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1answer
78 views

Where does the additional hydrogen in the Fischer depictions of glucopyranose come from?

My book shows this figure of Fischer formula of D-glucose: I don't understand this figure, and I wonder why the upper carbon atoms in both the right and left formulas have 5 bonds. And from where ...
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1answer
5k views

Why are polysaccharides non-reducing sugars?

My book says that polysaccharides are non-reducing sugars, and they form of condensation of >6 molecules of monosaccharides. The condensation involves the carbonyl groups of the sugars, leaving only ...
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1answer
4k views

Monosaccharides configurations (alpha beta, D L) identification

I am really finding it difficult to identify the correct configuration(s) of a given monosaccharide, in fact my friends and I have been trying to solve this, much to our annoyance. In one of our ...
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4answers
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Why is fermentation of cellulose to produce biofuel and nutrients so difficult?

The formula for glucose is $\ce{C6H12O6}$ and that of cellulose is very similar $\ce{C6H10O5}$. Glucose can be readily fermented by yeast and other micro-organisms to produce carbon dioxide and ...
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1answer
293 views

What is the correct way to notate conformation preferences of polysaccharides?

In some webpages (1 or 2) are found the way to notate the conformational preferences of monosaccharides such as furanose and pyranose. But, it lacks to give a brief description on how to do it with ...
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1answer
3k views

Why is chitin ordinarily insoluble in water, but soluble after deacetylation? [closed]

Chitin is usually insoluble in water. How does its chemical structure explain this? Furthermore, when chitin undergoes deacetylation, it becomes soluble and forms hydrogen bonds with water. How is ...
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1answer
591 views

How do Invert Sugars deter crystallization in Sucrose solutions?

Invert Sugars, by themselves, are notorious for their reputation to crystallize fast (think honey), but their addition to solutions of Sucrose (think simple syrup) deters the crystallization process. ...
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0answers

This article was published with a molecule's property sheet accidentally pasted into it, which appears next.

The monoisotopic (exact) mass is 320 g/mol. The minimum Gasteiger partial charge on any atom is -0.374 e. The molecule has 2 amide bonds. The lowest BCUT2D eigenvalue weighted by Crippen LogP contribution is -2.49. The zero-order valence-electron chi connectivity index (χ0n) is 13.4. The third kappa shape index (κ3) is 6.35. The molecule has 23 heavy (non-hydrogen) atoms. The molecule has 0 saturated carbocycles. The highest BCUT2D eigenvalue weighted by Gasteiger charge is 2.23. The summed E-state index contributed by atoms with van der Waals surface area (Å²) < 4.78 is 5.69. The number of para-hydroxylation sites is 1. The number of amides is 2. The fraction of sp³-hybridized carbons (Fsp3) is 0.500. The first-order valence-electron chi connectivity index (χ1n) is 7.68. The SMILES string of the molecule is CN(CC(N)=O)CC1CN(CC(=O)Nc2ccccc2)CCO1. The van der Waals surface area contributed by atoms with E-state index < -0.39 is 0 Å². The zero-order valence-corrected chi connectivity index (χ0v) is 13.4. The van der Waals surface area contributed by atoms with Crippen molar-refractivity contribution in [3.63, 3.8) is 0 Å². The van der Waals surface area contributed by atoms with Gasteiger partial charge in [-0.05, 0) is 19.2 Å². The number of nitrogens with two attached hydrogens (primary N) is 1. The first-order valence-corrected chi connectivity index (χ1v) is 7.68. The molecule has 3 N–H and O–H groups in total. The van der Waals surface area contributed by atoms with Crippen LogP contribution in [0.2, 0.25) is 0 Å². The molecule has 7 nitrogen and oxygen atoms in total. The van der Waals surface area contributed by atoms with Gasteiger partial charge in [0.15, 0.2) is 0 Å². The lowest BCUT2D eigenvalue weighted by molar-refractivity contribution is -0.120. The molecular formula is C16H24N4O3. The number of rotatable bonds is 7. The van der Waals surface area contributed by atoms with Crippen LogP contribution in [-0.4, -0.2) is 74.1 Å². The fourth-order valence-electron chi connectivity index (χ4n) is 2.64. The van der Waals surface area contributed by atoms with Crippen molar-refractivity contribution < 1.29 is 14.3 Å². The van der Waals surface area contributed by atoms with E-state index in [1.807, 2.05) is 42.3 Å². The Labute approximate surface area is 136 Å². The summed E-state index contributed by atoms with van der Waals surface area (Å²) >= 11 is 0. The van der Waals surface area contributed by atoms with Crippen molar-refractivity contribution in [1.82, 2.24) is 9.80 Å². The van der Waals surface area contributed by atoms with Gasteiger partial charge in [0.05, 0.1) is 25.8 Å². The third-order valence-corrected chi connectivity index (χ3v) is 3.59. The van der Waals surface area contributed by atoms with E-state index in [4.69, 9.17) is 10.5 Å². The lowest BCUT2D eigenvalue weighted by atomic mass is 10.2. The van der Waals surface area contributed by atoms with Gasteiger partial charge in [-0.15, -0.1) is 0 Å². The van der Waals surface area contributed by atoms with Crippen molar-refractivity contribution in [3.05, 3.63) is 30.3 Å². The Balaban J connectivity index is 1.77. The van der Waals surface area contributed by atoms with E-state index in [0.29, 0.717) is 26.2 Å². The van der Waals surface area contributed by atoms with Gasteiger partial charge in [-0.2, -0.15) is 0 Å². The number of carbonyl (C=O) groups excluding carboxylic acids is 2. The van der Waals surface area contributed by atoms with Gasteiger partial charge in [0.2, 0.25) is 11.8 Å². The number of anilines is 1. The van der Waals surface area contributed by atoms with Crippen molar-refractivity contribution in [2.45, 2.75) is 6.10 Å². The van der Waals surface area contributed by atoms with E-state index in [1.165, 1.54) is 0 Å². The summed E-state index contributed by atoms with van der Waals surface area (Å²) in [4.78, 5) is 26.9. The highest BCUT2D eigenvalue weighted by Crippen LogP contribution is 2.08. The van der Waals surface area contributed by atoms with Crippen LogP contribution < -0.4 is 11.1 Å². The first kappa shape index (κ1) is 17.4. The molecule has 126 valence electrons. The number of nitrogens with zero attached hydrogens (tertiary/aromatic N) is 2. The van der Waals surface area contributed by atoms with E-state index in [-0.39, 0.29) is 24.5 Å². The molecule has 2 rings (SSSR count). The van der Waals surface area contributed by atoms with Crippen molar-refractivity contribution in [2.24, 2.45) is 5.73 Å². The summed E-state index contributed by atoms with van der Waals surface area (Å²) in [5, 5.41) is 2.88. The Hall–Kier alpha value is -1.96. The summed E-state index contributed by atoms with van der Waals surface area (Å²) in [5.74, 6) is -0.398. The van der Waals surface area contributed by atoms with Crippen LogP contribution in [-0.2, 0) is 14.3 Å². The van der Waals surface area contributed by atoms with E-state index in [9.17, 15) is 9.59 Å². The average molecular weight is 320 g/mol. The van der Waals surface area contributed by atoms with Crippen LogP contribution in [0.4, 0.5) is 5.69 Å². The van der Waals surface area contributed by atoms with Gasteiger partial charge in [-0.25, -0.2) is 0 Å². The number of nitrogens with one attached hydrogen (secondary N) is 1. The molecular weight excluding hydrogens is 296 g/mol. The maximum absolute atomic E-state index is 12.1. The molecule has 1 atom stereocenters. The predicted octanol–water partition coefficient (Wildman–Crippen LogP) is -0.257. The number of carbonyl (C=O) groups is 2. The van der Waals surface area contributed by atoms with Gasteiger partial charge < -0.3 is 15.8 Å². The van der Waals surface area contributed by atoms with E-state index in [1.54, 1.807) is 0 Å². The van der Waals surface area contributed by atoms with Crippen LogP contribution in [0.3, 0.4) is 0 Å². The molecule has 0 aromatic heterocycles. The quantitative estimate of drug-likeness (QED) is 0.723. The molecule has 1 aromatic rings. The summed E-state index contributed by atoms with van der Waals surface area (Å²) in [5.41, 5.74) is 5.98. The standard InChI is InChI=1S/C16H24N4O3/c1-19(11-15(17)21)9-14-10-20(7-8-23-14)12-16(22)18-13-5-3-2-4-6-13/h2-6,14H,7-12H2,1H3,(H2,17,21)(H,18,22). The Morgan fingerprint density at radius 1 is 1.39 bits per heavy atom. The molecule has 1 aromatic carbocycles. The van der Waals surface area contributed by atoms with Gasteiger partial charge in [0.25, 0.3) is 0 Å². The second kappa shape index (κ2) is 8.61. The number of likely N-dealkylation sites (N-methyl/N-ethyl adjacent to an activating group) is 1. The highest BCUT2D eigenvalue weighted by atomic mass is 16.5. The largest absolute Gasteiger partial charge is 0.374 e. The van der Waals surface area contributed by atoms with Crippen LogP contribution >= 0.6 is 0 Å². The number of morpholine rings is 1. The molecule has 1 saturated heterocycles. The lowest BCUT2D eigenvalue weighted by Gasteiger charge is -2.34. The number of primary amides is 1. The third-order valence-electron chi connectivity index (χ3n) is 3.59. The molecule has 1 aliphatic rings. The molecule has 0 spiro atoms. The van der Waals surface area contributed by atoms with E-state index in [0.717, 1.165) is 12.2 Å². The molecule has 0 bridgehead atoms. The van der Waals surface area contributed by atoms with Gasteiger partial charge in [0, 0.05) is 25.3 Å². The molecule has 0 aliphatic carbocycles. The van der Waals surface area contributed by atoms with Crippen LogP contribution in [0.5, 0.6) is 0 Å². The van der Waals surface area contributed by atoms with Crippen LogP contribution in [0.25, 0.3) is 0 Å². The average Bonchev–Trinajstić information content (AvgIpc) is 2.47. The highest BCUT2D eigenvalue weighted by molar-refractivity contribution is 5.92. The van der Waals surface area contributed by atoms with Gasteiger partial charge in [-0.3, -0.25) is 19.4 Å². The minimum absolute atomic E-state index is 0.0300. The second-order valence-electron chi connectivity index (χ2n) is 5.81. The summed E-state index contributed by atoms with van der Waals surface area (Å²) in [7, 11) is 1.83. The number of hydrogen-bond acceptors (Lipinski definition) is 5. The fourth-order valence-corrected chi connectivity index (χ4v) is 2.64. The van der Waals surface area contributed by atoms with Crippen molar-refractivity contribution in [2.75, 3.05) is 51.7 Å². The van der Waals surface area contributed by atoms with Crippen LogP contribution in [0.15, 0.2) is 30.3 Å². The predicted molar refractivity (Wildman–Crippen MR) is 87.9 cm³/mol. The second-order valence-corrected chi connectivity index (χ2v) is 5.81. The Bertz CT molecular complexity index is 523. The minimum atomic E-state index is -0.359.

199 views

Heat and Sugar Syrup Consistency

I make my own sugar syrups and have been observing how heating the syrup to different degrees results in syrups of radically different consistencies, I wonder why. Heating up syrups (4:3 Sugar:Water) ...
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1answer
739 views

Why is methyl α-D-glucopyranoside preferentially formed from glucopyranose in acidic methanol?

According to my textbook Organic Chemistry 2e by David Klein, the formation of a glycoside from glucopyranose favors the α form (see picture below). Why does this happen? Shouldn't the equilibrium ...
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1answer
341 views

Glycoside Formation Reaction

Whenever we add $\ce{H+}$/ Ethanol to glucose in its hemiacetal form, why doesn't pinacone/pinacolone rearrangement take place in place of nucleophillic substitution. The product would lead to ...
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1answer
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Why does the fructose monomer in sucrose appear different from isolated fructose?

I understood that the representation of fructose is: But during the formation of sucrose: How did fructose, whose representation is given in the first picture, turn out to be different in the ...
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1answer
832 views

D/L and +/− labels of glucose

I had just started to read about carbohydrates when I came across D-(+)-glucose. My book says that the '+' sign refers to its optical rotation measured through the polarimeter, and that it could ...
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1answer
175 views

Will mixing methyl 2-cyanoacrylate and cellulose make the cellulose harden quickly?

The other day I was gluing together cotton fabric with methyl 2-cyanoacrylate (superglue) and the fabric started heating up and then eventually began smoking. I have been working on making a 2-part ...
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1answer
350 views

D-Threose: reduction and optical activity

I've bumped into this exercise: Judging by the mechanism of reaction between D-threose and $\ce{NaBH4}$, do you think the final product will be optically active? To me looks like a reduction, ...
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1answer
184 views

Can Cellulose Molecules be Synthesized from Glucose?

I am reading that cellulose may be broken down into glucose. This is usually done with some sort of solvent. Is there any way to 'rebuild' these cellulose molecules from glucose?
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Asking about definitions of word “sugar” in biochemistry

In a lecture about anabolic pathways of sugar, the lecturer was not clear when stating the name of a multiple sugar carrier & it sounded like "dolichol"so is it correct?
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2answers
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2-Deoxy-D-arabinohexose, 2-Deoxyglucose

Aldrich says that these two names are synonyms of one another. Does anyone know the etymology of arabinohexose used in this context?